Often referred to as Bolivia’s White City, the country’s official capital, Sucre, is situated at nearly 2800m (9184 ft) above sea level, offering its visitors and inhabitants a more moderate, comfortable climate than many of Bolivia’s cities at higher elevations. Before the conquest, military, religious and political leaders of the local indigenous population made their homes on the present day city site. Later, the city became the headquarters for the Spanish Royal Court, which by the late 1700s ruled over colonial Paraguay, parts of Peru, Argentina, Chile, and most of Bolivia. In 1825, in the wake of the Latin American independence movement, the city was renamed Sucre after Simon Bolívar’s second-in-command, General Antonio Jose de Sucre. The city’s fine museums, colonial buildings and ties to the independence movement make it a city of great historical interest. Optional activities include a visit to dinosaur footprints, an old tin baron’s mansion, a textile cooperative, mountain biking and hiking.

  • Days 24-25 La Paz (2B)

    Sitting at 4070m (13,350 ft), Potosí is the highest city of its size on earth. It was declared a UNESCO World Heritage Site in 1987 in recognition of its tragic history as a silver mining centre during the time of Spanish colonization. Potosí provided a large share of the silver mined and shipped back to Spain until the early 1800s, when both the supply of silver and world market prices began to decline; it’s said the silver taken out of Cerro Rico (rich hill) propped up the Spanish empire for over 300 years. Working conditions for miners were appalling, and the indigenous population was decimated. African slaves were brought in to replace the native workers, and it is estimated that as many as eight million indigenous people and Africans died in the mines during the first three centuries of Spanish colonial rule. Though sometimes distressing and uncomfortable because of the harsh working conditions, the optional trip underground into the mines of today is an experience that should not be missed.

  • Day 26 La Paz/Tiahuanaco (1B)

    Travel through the Bolivian landscape to the town of Uyuni. Despite its isolation and challenging climate (cold and blustery most of the year), the town of Uyuni has earned the nickname of Hija Predilecta de Bolivia (Bolivia’s Favourite Daughter). It is also the starting point for our 3-night excursion through the spectacular Salar de Uyuni (Uyuni Salt Flats) in 4x4 vehicles. Spend three days in the stunning landscapes between the Salar de Uyuni and the Atacama Desert in Chile. The salt flats now cover a total area of over 12000 square km (7440 square miles) and is one of Bolivia's main salt mining centers. Driving across the salt flats is a fantastic experience, particularly for the contrast of piercing blue skies and blinding white salt on the flat lakebed. The area’s unusual landscape of mountains, active volcanoes and geysers is like nowhere on earth. Our groups like to get creative with photography, as the endless white of the salt flats creates some great depth illusions that are fun to play with in photos. The tour takes us through the impressive large red lagoon of Laguna Colorada the striking blue-green Laguna Verde at 5000m. The region's volcanic activity is present as we pass by numerous geysers, boiling mud pools, thermal baths and Licancabúr Volcano. Surprisingly, both wildlife and flora manage to survive and even thrive in the desolate landscape; this includes vizcachas (of the rodent family), flamingos and assorted varieties of cacti. We offer unique accommodation on the Uyuni Salt Flats. Instead of very basic refuges and homestays most operators use, we have upgraded to simple hotels that are equipped with solar panels to provide electricity and hot water. Rooms are multi-share and each with a private bathroom. Meals are made from local ingredients, most of which are grown on-site. Note: During the rainy season the locations visited may change due to some routes being covered by water.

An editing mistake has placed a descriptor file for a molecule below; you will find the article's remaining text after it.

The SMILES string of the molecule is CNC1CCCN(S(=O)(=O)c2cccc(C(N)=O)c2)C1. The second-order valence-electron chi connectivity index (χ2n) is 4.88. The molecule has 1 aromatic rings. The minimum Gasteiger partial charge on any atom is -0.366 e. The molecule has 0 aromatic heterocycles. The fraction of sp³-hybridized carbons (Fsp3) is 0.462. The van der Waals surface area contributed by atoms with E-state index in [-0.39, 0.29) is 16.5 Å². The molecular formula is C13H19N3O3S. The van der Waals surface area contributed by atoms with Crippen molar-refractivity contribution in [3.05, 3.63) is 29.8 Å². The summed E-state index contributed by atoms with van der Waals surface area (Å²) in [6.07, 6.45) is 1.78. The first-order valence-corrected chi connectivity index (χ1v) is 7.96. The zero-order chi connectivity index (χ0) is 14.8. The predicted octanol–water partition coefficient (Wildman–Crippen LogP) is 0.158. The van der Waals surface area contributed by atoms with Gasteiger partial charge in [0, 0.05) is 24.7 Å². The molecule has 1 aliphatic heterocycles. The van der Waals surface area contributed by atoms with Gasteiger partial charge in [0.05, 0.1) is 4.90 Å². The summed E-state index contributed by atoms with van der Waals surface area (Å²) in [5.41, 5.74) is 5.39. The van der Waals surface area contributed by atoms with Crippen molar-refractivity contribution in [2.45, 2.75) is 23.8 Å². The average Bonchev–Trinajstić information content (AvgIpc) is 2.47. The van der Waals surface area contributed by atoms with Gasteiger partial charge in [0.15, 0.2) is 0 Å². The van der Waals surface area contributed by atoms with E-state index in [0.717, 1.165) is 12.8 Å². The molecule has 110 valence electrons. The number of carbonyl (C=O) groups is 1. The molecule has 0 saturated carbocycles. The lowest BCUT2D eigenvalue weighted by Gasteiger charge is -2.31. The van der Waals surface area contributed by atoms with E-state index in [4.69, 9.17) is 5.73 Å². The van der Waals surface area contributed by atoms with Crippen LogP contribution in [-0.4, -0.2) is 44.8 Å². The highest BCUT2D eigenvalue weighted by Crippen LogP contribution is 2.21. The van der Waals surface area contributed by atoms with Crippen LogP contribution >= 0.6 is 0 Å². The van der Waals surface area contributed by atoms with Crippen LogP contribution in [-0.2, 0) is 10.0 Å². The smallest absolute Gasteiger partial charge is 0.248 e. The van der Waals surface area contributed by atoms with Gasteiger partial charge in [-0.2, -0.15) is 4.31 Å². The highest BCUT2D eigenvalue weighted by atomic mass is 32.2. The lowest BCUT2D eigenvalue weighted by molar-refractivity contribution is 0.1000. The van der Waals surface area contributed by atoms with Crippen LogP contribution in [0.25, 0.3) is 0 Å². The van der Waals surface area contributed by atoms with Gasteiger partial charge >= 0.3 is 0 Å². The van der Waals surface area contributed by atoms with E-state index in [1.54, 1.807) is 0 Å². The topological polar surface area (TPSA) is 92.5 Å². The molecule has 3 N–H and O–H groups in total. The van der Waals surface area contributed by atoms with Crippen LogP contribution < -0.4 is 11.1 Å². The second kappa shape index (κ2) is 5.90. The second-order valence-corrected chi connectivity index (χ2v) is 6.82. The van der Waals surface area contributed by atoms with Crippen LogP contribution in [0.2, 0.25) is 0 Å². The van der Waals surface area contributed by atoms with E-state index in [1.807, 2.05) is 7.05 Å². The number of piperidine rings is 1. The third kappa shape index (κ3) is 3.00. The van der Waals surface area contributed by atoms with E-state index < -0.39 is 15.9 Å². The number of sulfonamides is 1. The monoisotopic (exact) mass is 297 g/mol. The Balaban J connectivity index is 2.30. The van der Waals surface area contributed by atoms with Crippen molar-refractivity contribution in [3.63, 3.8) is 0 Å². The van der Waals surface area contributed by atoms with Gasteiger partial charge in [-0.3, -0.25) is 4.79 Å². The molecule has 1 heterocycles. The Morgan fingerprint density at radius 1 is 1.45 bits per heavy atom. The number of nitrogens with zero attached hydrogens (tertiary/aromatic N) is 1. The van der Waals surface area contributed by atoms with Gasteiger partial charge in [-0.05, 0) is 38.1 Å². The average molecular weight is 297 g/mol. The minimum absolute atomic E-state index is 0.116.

• Day 27 Puno (1B)